Wall Street ended a volatile session mixed yesterday as investors welcomed new government data showing a reinvigorated industrial sector...

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NEW YORK — Wall Street ended a volatile session mixed yesterday as investors welcomed new government data showing a reinvigorated industrial sector but wrestled with a jump in oil prices that briefly sent crude futures above $67 per barrel.

The Dow Jones industrial average rose 16.88 to 10,473.09.

Microsoft, one of the 30 Dow stocks, gained 33 cents to close at $25.67 a share. Boeing, also a Dow stock, advanced 66 cents to $67.21.

Broader stock indicators were narrowly mixed. The Standard & Poor’s 500 index added 1.23 to 1,216.89, and the Nasdaq composite index lost 1.02 to 2,115.40.

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Crude-oil futures surged higher after the Energy Department reported a larger-than-expected drawdown in the nation’s crude-oil reserves, although the report also showed a surprise surplus in gasoline inventories. A barrel of light crude was quoted at $66.35, up $1.28, on the New York Mercantile Exchange after reaching $67.40.

The inventory report cost the market early gains that were spurred by the Commerce Department’s bullish report on durable goods, big-ticket manufactured items made to last at least three years. Durable-goods orders shot up 3.3 percent in August after falling 5.3 percent in July. Economists had expected just minimal gains.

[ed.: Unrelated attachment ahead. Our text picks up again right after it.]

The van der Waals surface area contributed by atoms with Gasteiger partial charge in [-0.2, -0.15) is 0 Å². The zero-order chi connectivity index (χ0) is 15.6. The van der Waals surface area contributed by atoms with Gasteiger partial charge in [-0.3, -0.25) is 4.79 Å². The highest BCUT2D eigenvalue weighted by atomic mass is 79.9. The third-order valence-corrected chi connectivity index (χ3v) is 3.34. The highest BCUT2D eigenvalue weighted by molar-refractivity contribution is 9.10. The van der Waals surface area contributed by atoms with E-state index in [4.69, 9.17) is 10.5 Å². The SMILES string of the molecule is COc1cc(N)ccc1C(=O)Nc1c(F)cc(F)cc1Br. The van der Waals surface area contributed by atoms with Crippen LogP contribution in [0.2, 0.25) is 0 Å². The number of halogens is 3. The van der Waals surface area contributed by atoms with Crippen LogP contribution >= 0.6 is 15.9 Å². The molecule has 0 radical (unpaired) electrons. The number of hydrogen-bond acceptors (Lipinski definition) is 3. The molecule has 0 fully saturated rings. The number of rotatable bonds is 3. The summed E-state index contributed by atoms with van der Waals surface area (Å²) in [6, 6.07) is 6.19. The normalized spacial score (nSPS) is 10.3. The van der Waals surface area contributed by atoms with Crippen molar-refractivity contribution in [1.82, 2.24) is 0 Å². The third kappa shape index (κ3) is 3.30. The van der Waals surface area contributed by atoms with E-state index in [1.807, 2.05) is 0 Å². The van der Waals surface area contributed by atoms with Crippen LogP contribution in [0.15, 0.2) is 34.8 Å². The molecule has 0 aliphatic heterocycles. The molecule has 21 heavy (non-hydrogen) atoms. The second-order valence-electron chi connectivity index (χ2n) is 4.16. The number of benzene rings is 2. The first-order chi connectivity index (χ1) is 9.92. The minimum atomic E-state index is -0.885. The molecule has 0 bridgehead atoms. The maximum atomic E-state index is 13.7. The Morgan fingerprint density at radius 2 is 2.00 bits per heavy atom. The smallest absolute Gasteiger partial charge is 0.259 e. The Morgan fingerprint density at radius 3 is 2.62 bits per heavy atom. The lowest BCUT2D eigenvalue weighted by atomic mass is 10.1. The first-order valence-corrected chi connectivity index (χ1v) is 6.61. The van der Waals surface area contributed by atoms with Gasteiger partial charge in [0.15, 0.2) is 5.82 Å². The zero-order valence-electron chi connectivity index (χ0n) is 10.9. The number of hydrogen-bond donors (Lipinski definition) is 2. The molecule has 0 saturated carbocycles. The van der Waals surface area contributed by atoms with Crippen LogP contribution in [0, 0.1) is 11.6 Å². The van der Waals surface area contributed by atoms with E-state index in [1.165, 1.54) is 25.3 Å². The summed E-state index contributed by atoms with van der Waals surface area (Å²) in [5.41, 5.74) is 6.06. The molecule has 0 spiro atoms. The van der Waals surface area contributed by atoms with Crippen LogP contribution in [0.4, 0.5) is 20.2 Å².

For analysts, the late-session rally showed the market’s overall strength in the face of continuing uncertainty over energy prices, a slowdown in consumer spending and ever-higher interest rates.

“There are still some significant headwinds out there, but I have to say, the market has held up pretty well,” said Russ Koesterich, senior portfolio manager at Barclays Global Investments in San Francisco. “But … we’re still stuck in the same trading range we’ve seen for months, and it’ll take better news to break out of it.”

While the market has been tracking closely to fluctuation in oil prices, the long-term effects of higher energy costs have yet to cycle through much of the economy and could show up later in the year, the time investors hope for their annual “Santa Claus” rally in November and December. If high gasoline and heating costs erode holiday spending, that rally could be in jeopardy.

“I look around, and I’m thinking, give me a rationale why I should own stocks right here,” said Jay Suskind, head trader at Ryan Beck. “Clearly you can pick stocks, pick sectors, find ways to make money. And the economy has shown amazing resiliency. But in the aggregate, that rationale is getting tougher to find.”